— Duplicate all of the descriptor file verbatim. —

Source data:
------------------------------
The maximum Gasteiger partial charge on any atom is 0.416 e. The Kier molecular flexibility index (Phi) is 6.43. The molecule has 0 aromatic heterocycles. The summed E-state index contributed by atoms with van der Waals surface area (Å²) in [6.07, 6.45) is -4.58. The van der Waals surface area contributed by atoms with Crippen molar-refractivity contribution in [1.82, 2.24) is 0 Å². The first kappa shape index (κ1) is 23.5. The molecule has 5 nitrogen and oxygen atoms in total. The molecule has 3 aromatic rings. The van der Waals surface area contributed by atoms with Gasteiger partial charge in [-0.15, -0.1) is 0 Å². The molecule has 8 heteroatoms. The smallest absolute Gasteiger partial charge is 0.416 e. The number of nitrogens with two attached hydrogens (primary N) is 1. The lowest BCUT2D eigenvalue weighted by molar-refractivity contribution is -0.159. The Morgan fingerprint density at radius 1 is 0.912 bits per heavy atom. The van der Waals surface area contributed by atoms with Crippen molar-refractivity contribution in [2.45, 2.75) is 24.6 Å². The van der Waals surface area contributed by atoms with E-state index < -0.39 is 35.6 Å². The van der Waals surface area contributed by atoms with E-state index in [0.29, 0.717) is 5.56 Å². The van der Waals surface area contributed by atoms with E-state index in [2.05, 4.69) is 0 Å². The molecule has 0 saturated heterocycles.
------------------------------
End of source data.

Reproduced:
The maximum Gasteiger partial charge on any atom is 0.416 e. The Kier molecular flexibility index (Phi) is 6.43. The molecule has 0 aromatic heterocycles. The summed E-state index contributed by atoms with van der Waals surface area (Å²) in [6.07, 6.45) is -4.58. The van der Waals surface area contributed by atoms with Crippen molar-refractivity contribution in [1.82, 2.24) is 0 Å². The first kappa shape index (κ1) is 23.5. The molecule has 5 nitrogen and oxygen atoms in total. The molecule has 3 aromatic rings. The van der Waals surface area contributed by atoms with Gasteiger partial charge in [-0.15, -0.1) is 0 Å². The molecule has 8 heteroatoms. The smallest absolute Gasteiger partial charge is 0.416 e. The number of nitrogens with two attached hydrogens (primary N) is 1. The lowest BCUT2D eigenvalue weighted by molar-refractivity contribution is -0.159. The Morgan fingerprint density at radius 1 is 0.912 bits per heavy atom. The van der Waals surface area contributed by atoms with Crippen molar-refractivity contribution in [2.45, 2.75) is 24.6 Å². The van der Waals surface area contributed by atoms with E-state index < -0.39 is 35.6 Å². The van der Waals surface area contributed by atoms with E-state index in [0.29, 0.717) is 5.56 Å². The van der Waals surface area contributed by atoms with E-state index in [2.05, 4.69) is 0 Å². The molecule has 0 saturated heterocycles.